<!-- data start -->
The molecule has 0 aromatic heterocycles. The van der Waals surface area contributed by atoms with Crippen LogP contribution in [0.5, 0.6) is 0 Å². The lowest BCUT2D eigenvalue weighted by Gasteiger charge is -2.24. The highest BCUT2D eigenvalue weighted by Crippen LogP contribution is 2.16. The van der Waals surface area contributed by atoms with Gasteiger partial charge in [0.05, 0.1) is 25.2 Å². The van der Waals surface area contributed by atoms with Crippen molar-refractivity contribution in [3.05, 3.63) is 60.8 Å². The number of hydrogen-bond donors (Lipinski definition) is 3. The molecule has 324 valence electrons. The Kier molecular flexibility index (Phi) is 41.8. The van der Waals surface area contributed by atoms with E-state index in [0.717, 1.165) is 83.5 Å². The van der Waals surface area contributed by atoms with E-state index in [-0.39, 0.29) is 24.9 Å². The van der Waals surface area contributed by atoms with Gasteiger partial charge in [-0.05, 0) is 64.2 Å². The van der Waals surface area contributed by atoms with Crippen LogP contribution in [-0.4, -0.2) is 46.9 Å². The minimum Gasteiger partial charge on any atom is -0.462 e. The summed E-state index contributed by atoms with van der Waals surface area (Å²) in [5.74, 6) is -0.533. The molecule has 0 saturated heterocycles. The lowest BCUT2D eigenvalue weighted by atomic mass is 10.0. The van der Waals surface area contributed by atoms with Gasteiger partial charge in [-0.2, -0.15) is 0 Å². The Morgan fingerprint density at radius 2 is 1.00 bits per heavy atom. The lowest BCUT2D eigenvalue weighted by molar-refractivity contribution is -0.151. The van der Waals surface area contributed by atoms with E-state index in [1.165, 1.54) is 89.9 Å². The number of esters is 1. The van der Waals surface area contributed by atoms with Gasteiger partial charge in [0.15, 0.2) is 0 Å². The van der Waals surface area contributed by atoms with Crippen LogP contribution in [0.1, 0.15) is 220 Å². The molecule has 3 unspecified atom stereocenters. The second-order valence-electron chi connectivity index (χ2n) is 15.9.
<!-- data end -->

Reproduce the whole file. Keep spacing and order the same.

The molecule has 0 aromatic heterocycles. The van der Waals surface area contributed by atoms with Crippen LogP contribution in [0.5, 0.6) is 0 Å². The lowest BCUT2D eigenvalue weighted by Gasteiger charge is -2.24. The highest BCUT2D eigenvalue weighted by Crippen LogP contribution is 2.16. The van der Waals surface area contributed by atoms with Gasteiger partial charge in [0.05, 0.1) is 25.2 Å². The van der Waals surface area contributed by atoms with Crippen molar-refractivity contribution in [3.05, 3.63) is 60.8 Å². The number of hydrogen-bond donors (Lipinski definition) is 3. The molecule has 324 valence electrons. The Kier molecular flexibility index (Phi) is 41.8. The van der Waals surface area contributed by atoms with E-state index in [0.717, 1.165) is 83.5 Å². The van der Waals surface area contributed by atoms with E-state index in [-0.39, 0.29) is 24.9 Å². The van der Waals surface area contributed by atoms with Gasteiger partial charge in [-0.05, 0) is 64.2 Å². The van der Waals surface area contributed by atoms with Crippen LogP contribution in [-0.4, -0.2) is 46.9 Å². The minimum Gasteiger partial charge on any atom is -0.462 e. The summed E-state index contributed by atoms with van der Waals surface area (Å²) in [5.74, 6) is -0.533. The molecule has 0 saturated heterocycles. The lowest BCUT2D eigenvalue weighted by atomic mass is 10.0. The van der Waals surface area contributed by atoms with Gasteiger partial charge in [-0.2, -0.15) is 0 Å². The Morgan fingerprint density at radius 2 is 1.00 bits per heavy atom. The lowest BCUT2D eigenvalue weighted by molar-refractivity contribution is -0.151. The van der Waals surface area contributed by atoms with E-state index in [1.165, 1.54) is 89.9 Å². The number of esters is 1. The van der Waals surface area contributed by atoms with Gasteiger partial charge in [0.15, 0.2) is 0 Å². The van der Waals surface area contributed by atoms with Crippen LogP contribution in [0.1, 0.15) is 220 Å². The molecule has 3 unspecified atom stereocenters. The second-order valence-electron chi connectivity index (χ2n) is 15.9.